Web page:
BMAT Section 1 Critical Thinking

Advice & Insight From BMAT Specialists

Critical thinking questions require you to interpret large volumes of information distinguishing relevant from irrelevant information This means you must be able to rapidly process information and filter out anything that is unnecessary. These questions are like the verbal reasoning questions of the UCAT. You will be glad to hear that these questions differ from those in the UCAT as they are a lot less time pressured. Therefore, accuracy is important, to select the correct answer you must make sure you have a good grasp of the intricacies of the passage.

Conclusions, arguments and topics

Each critical thinking question will present you with a passage of the text in the form of an argument. Critical thinking questions test your ability to identify and interpret features of these arguments. Each argument will contain a conclusion which is based upon reasoning. Some passages may omit information which is required for the reasoning to apply to the conclusion, for conclusions to be plausible assumptions must be made. An assumption is defined as a crucial part of the argument which has not been stated.

When reading the passage first try to identify the passage topic. From this you can identify statements which directly relate to the topic and discard those irrelevant. Be open minded that the connection between the sentence may not be initially obvious or explicit. Consider if you can connect it to the main topic.

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Question types

There are 7 main question types within this subsection. In total there are 16 critical thinking questions. Although each year the topics and passage themes will differ the basic skills and format of the questions are very prescriptive. When preparing find a strategy and question approach for each question type. Make sure you practice all 7 question types:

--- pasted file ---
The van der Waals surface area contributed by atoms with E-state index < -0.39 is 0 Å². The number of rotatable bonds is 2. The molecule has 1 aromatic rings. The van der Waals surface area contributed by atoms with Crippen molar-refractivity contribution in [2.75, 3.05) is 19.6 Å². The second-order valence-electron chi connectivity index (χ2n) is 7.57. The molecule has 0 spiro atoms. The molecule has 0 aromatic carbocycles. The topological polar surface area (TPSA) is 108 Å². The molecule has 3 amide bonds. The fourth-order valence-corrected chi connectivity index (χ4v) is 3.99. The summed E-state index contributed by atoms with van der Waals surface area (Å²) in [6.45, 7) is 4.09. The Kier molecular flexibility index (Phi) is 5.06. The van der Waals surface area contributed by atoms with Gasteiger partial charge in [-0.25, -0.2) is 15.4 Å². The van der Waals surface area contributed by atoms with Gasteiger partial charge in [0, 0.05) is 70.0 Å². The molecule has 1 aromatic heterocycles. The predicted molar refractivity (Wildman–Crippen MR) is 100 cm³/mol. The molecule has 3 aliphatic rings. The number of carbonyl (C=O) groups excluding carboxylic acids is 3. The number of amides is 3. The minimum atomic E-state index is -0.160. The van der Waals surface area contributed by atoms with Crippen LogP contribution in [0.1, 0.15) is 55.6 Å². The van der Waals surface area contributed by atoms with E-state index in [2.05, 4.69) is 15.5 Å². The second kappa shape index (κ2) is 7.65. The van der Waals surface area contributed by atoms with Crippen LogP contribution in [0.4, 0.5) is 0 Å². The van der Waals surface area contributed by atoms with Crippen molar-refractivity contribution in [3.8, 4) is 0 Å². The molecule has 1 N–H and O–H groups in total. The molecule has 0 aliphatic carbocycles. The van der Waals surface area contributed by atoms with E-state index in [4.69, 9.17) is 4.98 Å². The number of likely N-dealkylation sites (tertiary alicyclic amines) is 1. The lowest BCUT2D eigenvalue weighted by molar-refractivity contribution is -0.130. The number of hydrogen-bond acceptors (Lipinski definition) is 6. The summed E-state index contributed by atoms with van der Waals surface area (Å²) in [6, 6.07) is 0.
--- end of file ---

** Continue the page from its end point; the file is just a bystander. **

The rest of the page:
• Identifying the main conclusion: Questions present you with a brief conclusion around 5 lines long and a series of arguments one of which best expresses the main conclusion. The argument will be aiming to get the reader to accept a principle, this is what you must identify. It is important to be aware that conclusions may not only present at the end of a passage so carefully interpret all the information given. Look for words which signpost you to the conclusion and think of the underlying theme within the reasons provided.
  • Drawing a conclusion: The data source provided will not explicitly state a conclusion, you must infer a logical conclusion based upon the force of the argument you have read. From the information provided you should have a good reason to accept one of the statements.
  • Identifying an assumption: Within the passage a conclusion will be drawn which must be identified. The passage will be trying to get you to accept an argument and the reasoning for this must be identified. The correct answer contains a consistent statement with the force of the argument but will not be explicitly stated. The incorrect answers will not follow in line with the conclusion.
  • Assessing the impact of additional evidence: A passage will provide an argument. The correct statement will significantly strengthen or weaken this argument. Different statements will have different effects on the text. If you are asked to select an answer which weakens the argument, then the correct answer would make the conclusion invalid where it is true.
  • Detecting Reasoning Errors: Within the passage there will be a flaw which is inconsistent and does not support the argument or conclusion. The correct answer statement is the statement which the conclusion does not follow from.
  • Matching arguments: This section was newly introduced to the BMAT test in 2020. These questions require you to select which statement most closely parallels the reasoning used in the argument. Consider using the X, Y argument technique. Within the passage there will be two important ideas which are mentioned twice: replace the two statements with X and Y. Identify the relationship between X and Y – if X is correct is Y false? Apply X and Y labels to the potential answers.
  • Applying principle: One of the 5 answers will present a principle or opinion that is consistent with the argument made in the passage. The official BMAT guidance states that a principle is a “general recommendation, which, in the passage will be applied to just one particular case, but which could also be applied to other cases.” You must identify what principle the conclusion of the argument draws upon. Having identified the principle you must decide which statement best illustrates this idea.
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BMAT Section 1 Critical Thinking

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